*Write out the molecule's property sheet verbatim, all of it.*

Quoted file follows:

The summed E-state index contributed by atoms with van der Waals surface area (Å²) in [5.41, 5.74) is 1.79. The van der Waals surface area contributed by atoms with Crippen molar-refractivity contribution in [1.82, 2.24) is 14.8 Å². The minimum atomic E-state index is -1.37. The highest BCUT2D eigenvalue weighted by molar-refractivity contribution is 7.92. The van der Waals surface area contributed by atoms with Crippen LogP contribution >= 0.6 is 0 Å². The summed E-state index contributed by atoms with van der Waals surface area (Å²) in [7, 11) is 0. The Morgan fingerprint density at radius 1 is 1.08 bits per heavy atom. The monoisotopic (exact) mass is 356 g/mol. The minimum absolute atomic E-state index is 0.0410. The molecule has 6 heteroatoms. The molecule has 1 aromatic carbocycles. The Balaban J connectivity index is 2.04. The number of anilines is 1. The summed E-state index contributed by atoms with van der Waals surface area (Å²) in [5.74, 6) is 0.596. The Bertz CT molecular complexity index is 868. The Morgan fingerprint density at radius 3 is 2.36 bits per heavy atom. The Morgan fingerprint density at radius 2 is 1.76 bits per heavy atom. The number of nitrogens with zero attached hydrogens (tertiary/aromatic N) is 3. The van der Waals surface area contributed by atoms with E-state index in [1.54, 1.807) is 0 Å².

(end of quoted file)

The summed E-state index contributed by atoms with van der Waals surface area (Å²) in [5.41, 5.74) is 1.79. The van der Waals surface area contributed by atoms with Crippen molar-refractivity contribution in [1.82, 2.24) is 14.8 Å². The minimum atomic E-state index is -1.37. The highest BCUT2D eigenvalue weighted by molar-refractivity contribution is 7.92. The van der Waals surface area contributed by atoms with Crippen LogP contribution >= 0.6 is 0 Å². The summed E-state index contributed by atoms with van der Waals surface area (Å²) in [7, 11) is 0. The Morgan fingerprint density at radius 1 is 1.08 bits per heavy atom. The monoisotopic (exact) mass is 356 g/mol. The minimum absolute atomic E-state index is 0.0410. The molecule has 6 heteroatoms. The molecule has 1 aromatic carbocycles. The Balaban J connectivity index is 2.04. The number of anilines is 1. The summed E-state index contributed by atoms with van der Waals surface area (Å²) in [5.74, 6) is 0.596. The Bertz CT molecular complexity index is 868. The Morgan fingerprint density at radius 3 is 2.36 bits per heavy atom. The Morgan fingerprint density at radius 2 is 1.76 bits per heavy atom. The number of nitrogens with zero attached hydrogens (tertiary/aromatic N) is 3. The van der Waals surface area contributed by atoms with E-state index in [1.54, 1.807) is 0 Å².